Monday, May 12, 2008

Drinking Water

I've long wondered about these silver boxes scattered around the city. I had assumed that they functioned as part of some Victorian-era system of checking the water supply for fun pathogens like cholera, which ravaged urban populations well into the 19th century. In fact, the discovery that water-borne cholera precipitated London's worst epidemics of the mid-19th century led to the development of that city's first modern sewer system. Of course, given the corruption and inertia that often plagued New York City's Tammany-controlled government in the Gilded Age, I should have known better.

In the end, I was shocked to learn that these water sampling stations date to 1996/97, when City Hall decided to spend $11 million on a system of 300 stations scattered around New York. Why? State law requires that the city water supply be tested at least 480 times a month for "coliform bacteria, organisms that indicate fecal contamination of the water supply." It turns out that under the old system there were sampling stations in restaurants, laundromats, firehouses, and even fire hydrants, all of which could potentially yield unreliable results. Each box contains a spigot, from which city workers extract bottled samples - drawn directly from a neighborhood's water main - which are then tested. Who knew?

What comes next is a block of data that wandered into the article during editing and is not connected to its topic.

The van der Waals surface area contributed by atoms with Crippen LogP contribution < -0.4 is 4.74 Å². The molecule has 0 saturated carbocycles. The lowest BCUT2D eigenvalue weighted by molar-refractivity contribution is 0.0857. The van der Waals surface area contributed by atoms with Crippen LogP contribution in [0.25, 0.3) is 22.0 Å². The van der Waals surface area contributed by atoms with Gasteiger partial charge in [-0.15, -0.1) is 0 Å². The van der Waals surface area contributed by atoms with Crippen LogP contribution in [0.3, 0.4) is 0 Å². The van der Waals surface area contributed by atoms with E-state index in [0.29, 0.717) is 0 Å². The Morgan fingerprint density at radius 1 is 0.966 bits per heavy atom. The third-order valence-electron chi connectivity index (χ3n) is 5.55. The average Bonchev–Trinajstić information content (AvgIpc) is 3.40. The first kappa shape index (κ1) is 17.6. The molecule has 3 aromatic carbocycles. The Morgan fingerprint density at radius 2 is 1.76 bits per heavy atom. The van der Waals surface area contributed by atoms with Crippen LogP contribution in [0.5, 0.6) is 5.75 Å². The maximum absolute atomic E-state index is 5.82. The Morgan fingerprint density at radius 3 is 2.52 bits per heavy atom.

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1 comment:

jblack designs said...

That's interesting. I, too, am surprised at how recent they are.

Down here we're in a post-Jenna slump. Gotta girl the girl kuddos for figuring out how to evade the paparazzi. Of course, a 30-mile no-fly-zone and bussed-in guests always help.

The bigger news in our little burg is that a Brad Pitt/Sean Penn movie was filming at the courthouse the day before the first-daughter's nuptuals. No handsome hunks were to be found on locale, but rumor has it they'll be in Smithville, just east of Austin (where Hope Floats was filmed) this summer.

No no-fly-zone there, you see.